Last weekend we celebrated Songkran, the Thai New Year festival, in Chiang Mai with a few close friends. We had a blast, but I think we were more than a little unprepared for it. I thought I’d compile some information here for anyone else looking to celebrate Songkran (in Chiang Mai or elsewhere) so they have a better idea of what to expect.
WHEN: April 13th, with the holiday period extending through the 15th.
WHAT: Songkran is a Thai National Holiday, originally celebrated as the official New Year until 1888. It aligns with the Buddhist solar calendar and is consider a Buddhist holiday by most, although many non-Buddhists celebrate it in Thailand and Malaysia. Pouring water on statues of Buddha and on other people is central to the ritual, said to wash away your sins and bring you good luck. In modern times this tradition has evolved into water splashing merriment, turning entire city blocks into water fighting arenas that people of all ages and walks of life have come to enjoy.
WHERE: Songkran is celebrated all throughout Thailand, with different regions having some of their own unique traditions. It is also celebrated in parts of Malaysia and Myanmar, mostly by Buddhists or Thai people who have immigrated there. Regions of Thailand popular with tourists such as Bangkok, Chiang Mai, Phuket, Pattaya and the islands typically have the most intense celebrations.
THINGS YOU WILL NEED:
I would recommend a swimsuit underneath clothes you don’t care about, at least one water gun per person, waterproof pouches for your phone/wallet or even a full-size dry bag. Wear some type of flip flops or sandals, as sneakers will get ruined.
WHAT TO EXPECT:
I seriously underestimated this holiday celebration before we arrived, initially believing the water fights to be condensed to a small area in each city. My experiences can only speak to festivities in Chiang Mai, but I have heard from others that Koh Samui and Phuket are very similar. As soon as you walk outside your hotel or guesthouse someone is going to pour an entire bucket of water on you. As you walk down the street, maybe just to get lunch or grab something from 7-11, you will be continuously pelted by guns, hoses, buckets, you name it. If you ride in a songthaew (covered pickup truck taxi), people will make sure everyone inside gets soaking wet as you drive past them. If you absolutely must not get wet, I would recommend ordering an Uber or a Grab directly to where you are staying. Even so there are no guarantees, and I wouldn’t go anywhere without a waterproof bag.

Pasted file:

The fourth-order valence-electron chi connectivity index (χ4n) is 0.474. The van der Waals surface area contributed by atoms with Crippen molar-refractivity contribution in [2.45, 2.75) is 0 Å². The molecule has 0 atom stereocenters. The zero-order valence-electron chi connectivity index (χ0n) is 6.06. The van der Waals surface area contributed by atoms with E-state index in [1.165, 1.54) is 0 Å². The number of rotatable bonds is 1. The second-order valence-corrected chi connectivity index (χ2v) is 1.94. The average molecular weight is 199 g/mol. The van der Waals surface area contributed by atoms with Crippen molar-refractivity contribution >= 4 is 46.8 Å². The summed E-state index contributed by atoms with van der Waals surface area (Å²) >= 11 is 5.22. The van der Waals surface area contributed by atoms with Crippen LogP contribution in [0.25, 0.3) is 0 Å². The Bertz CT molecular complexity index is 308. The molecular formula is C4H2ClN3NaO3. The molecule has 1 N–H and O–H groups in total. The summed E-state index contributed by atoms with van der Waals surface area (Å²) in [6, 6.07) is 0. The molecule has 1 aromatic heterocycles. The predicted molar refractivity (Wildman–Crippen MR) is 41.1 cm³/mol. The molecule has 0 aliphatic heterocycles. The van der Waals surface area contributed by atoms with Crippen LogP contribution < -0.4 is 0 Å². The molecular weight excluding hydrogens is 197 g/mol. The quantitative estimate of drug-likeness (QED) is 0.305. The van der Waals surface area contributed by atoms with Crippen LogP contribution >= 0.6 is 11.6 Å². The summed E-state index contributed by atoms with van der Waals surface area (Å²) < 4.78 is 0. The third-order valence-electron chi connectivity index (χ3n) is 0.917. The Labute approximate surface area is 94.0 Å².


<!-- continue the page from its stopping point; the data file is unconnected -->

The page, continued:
I also mistakenly assumed that the 13th would be the craziest day and that things would calm down a bit for days two or three, but all three days were about the same level of intensity. It is great fun and unlike any holiday celebration I have ever seen, but by the third day you might be tired of always being soaking wet.
For your accommodation, I would suggest booking somewhere not on a main road, but still close to the city center. We appreciated having somewhere quieter to retreat to when needed, but it was also nice to be able to walk everywhere. Many roads are closed to vehicles during Songkran and traffic will be miserable, so it is best to rely on your own two legs.
Make sure to have a positive attitude and not to take anything personally. Everyone is getting sprayed by everyone else and there is no stopping it. Even if you are getting harassed by an individual or group repeatedly, it is best to ignore them and keep having fun or you will put an even bigger target on your back. The more you look like you want to avoid a splash, the more of a target you are!
Pay attention to your belongings and only bring the bare minimum with you. Theft is a fairly common occurrence during the festival and you don’t want to be carrying that much along with you anyway.
Don’t be afraid to let loose and feel like a kid again! I haven’t felt such childish joy in a long time, shooting other tourists and locals literally all day long. If I could do it all again I would probably try to time my trip so I was just catching the last two days of Songkran instead of all three, as by Sunday I was exhausted and really just wanted a break from being wet. We were able to sneak in a cooking class on Sunday morning and managed to stay completely dry until about 3 or 4 pm, but I think we were quite lucky. This festival is definitely something you want to experience if you are in Thailand in the spring, make sure to plan carefully around it!